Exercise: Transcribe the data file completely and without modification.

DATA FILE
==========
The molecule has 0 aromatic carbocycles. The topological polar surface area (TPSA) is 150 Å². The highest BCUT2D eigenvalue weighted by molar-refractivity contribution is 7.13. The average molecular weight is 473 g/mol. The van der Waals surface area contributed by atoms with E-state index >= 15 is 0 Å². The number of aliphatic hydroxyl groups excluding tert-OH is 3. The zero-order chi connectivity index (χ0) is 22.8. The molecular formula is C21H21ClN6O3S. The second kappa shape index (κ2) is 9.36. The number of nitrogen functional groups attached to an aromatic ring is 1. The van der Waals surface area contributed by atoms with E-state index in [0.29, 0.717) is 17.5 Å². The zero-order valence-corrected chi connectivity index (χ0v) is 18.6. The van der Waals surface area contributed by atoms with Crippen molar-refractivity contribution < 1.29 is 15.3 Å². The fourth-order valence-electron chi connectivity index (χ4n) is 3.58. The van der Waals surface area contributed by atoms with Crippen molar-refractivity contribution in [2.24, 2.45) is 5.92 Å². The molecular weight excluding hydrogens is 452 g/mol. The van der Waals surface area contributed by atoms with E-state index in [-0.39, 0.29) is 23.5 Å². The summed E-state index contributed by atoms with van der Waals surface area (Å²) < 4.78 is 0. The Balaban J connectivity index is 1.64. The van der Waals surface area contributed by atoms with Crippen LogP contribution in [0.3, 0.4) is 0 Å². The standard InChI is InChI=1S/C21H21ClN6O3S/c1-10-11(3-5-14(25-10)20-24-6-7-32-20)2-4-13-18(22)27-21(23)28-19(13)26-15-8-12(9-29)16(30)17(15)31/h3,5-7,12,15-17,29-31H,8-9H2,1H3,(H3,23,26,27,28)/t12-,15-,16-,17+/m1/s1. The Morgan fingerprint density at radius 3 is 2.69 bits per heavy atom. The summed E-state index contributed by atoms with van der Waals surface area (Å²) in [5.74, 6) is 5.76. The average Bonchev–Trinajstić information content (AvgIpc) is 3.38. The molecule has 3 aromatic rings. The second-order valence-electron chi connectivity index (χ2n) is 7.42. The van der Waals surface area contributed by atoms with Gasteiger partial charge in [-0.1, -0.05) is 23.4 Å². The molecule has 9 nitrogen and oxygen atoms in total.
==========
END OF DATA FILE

The molecule has 0 aromatic carbocycles. The topological polar surface area (TPSA) is 150 Å². The highest BCUT2D eigenvalue weighted by molar-refractivity contribution is 7.13. The average molecular weight is 473 g/mol. The van der Waals surface area contributed by atoms with E-state index >= 15 is 0 Å². The number of aliphatic hydroxyl groups excluding tert-OH is 3. The zero-order chi connectivity index (χ0) is 22.8. The molecular formula is C21H21ClN6O3S. The second kappa shape index (κ2) is 9.36. The number of nitrogen functional groups attached to an aromatic ring is 1. The van der Waals surface area contributed by atoms with E-state index in [0.29, 0.717) is 17.5 Å². The zero-order valence-corrected chi connectivity index (χ0v) is 18.6. The van der Waals surface area contributed by atoms with Crippen molar-refractivity contribution < 1.29 is 15.3 Å². The fourth-order valence-electron chi connectivity index (χ4n) is 3.58. The van der Waals surface area contributed by atoms with Crippen molar-refractivity contribution in [2.24, 2.45) is 5.92 Å². The molecular weight excluding hydrogens is 452 g/mol. The van der Waals surface area contributed by atoms with E-state index in [-0.39, 0.29) is 23.5 Å². The summed E-state index contributed by atoms with van der Waals surface area (Å²) < 4.78 is 0. The Balaban J connectivity index is 1.64. The van der Waals surface area contributed by atoms with Crippen LogP contribution in [0.3, 0.4) is 0 Å². The standard InChI is InChI=1S/C21H21ClN6O3S/c1-10-11(3-5-14(25-10)20-24-6-7-32-20)2-4-13-18(22)27-21(23)28-19(13)26-15-8-12(9-29)16(30)17(15)31/h3,5-7,12,15-17,29-31H,8-9H2,1H3,(H3,23,26,27,28)/t12-,15-,16-,17+/m1/s1. The Morgan fingerprint density at radius 3 is 2.69 bits per heavy atom. The summed E-state index contributed by atoms with van der Waals surface area (Å²) in [5.74, 6) is 5.76. The average Bonchev–Trinajstić information content (AvgIpc) is 3.38. The molecule has 3 aromatic rings. The second-order valence-electron chi connectivity index (χ2n) is 7.42. The van der Waals surface area contributed by atoms with Gasteiger partial charge in [-0.1, -0.05) is 23.4 Å². The molecule has 9 nitrogen and oxygen atoms in total.